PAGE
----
Alternative titles; symbolsATP SYNTHASE, H+ TRANSPORTING, MITOCHONDRIAL F0 COMPLEX, SUBUNIT D; ATP5HHGNC Approved Gene Symbol: ATP5PDCytogenetic location: 17q25....
Alternative titles; symbols
HGNC Approved Gene Symbol: ATP5PD
Cytogenetic location: 17q25.1 Genomic coordinates (GRCh38): 17:75,038,862-75,046,968 (from NCBI)
ATP5PD encodes subunit D of mitochondrial H(+)-ATP synthase, a multisubunit complex that uses a transmembrane protein gradient to form ATP (Higuti et al., 1993).
▼ Cloning and Expression
Higuti et al. (1993) cloned rat Atp5h. The predicted Atp5h precursor contains 161 amino acids and has a calculated molecular mass of 18.8 kD, and the mature protein contains 160 amino acids and has a calculated molecular mass of 18.6 kD. Atp5h is a hydrophilic protein. It shares high homology with its ortholog from bovine heart and slight similarity with its yeast ortholog, but no homology with subunits of bacterial or chloroplast ATP synthase.
▼ Gene Function
Song et al. (2018) subjected mouse and human tumor cells transformed with HPV oncoproteins to 3 sequential rounds of in vivo or in vitro selection by cognate cytotoxic T lymphocytes (CTLs) and found that immune editing of tumor cells could provoke resistance to chemotherapy, radiotherapy, and immunotherapy. Analyses by 2D protein electrophoresis and mass spectrometry revealed that ATP5H was downregulated in cognate CTL-treated cells (P3 cells) compared with untreated parental cells (P0). Both P3 mouse and human tumor cells gradually lost ATP5H at the transcriptional level through HDAC1 (601242)-mediated histone deacetylation over the course of immune editing. Knockdown of ATP5H in mouse or human P0 cells phenocopied P3 cells by converting the cells to an antiapoptotic, treatment-resistant, stem-like, and invasive phenotype. Downregulation of ATP5H in P3 cells or in ATP5H-knockdown P0 cells resulted in mitochondrial metabolic reprogramming, induced reactive oxygen species (ROS) accumulation, and resistance to cancer therapy, and restoration of ATP5H in ATP5H-knockdown cells reversed these effects. Corroborating these in vitro results, delivery of antioxidants also reversed immune and drug resistance in vivo, retarded tumor growth, and prolonged survival in mice. Molecular pathway analysis revealed that ROS mediated AKT (164730)/ERK (see 176948) signaling through expression of HIF1-alpha (HIF1A; 603348), and knockdown of HIF1A restored susceptibility of ATP5H-depleted mouse or human tumor cells to immunotherapy. Examination of a cisplatin-refractory variant of A2780 human ovarian cancer cells demonstrated that, as with immune editing, drug selection prompted loss of ATP synthase and resulted in resistance to therapies, which could be reversed by delivery of antioxidants. Expression analysis of ATP5H and HIF1A proteins in various types of human tumor cells demonstrated that the observed ATP5H/HIF1A metabolic reprogramming pathway was widely conserved among human cancers.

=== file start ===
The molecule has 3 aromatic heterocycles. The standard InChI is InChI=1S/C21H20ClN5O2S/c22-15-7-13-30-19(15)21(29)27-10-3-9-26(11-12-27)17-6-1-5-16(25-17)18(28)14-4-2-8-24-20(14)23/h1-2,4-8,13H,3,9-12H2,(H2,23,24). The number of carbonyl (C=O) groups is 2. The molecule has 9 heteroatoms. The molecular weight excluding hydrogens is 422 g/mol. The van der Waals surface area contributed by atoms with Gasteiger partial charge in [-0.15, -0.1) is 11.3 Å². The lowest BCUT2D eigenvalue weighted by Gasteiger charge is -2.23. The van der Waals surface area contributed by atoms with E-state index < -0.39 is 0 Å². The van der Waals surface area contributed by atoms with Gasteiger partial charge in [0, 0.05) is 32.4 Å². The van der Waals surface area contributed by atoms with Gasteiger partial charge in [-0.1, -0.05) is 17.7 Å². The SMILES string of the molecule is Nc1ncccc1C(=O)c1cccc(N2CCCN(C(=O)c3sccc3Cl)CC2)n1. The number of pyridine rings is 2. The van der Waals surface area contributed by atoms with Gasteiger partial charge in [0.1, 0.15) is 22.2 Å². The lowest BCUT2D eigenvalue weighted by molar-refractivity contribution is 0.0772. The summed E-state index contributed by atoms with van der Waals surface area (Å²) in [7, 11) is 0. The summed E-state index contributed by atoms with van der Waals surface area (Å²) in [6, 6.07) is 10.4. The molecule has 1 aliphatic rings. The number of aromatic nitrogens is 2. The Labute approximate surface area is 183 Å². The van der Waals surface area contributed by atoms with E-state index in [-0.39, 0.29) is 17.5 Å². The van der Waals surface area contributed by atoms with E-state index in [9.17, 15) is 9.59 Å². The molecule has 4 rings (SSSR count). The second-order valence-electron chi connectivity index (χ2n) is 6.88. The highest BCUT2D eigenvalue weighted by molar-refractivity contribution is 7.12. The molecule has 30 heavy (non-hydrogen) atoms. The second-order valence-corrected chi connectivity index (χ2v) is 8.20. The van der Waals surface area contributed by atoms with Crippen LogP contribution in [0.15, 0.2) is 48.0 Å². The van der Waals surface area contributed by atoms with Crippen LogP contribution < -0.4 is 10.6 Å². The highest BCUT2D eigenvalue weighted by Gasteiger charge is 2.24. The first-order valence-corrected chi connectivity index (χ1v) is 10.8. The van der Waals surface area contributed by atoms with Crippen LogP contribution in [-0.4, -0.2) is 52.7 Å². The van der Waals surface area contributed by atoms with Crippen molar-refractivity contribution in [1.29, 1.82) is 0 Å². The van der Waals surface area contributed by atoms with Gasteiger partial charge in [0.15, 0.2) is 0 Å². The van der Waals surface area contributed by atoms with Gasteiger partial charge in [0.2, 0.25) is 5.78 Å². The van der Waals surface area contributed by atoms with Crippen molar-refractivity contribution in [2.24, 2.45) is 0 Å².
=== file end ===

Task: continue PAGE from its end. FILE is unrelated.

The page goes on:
Gross (2018) mapped the ATP5PD gene to chromosome 17q25.1 based on an alignment of the ATP5PD sequence (GenBank AF070650) with the genomic sequence (GRCh38).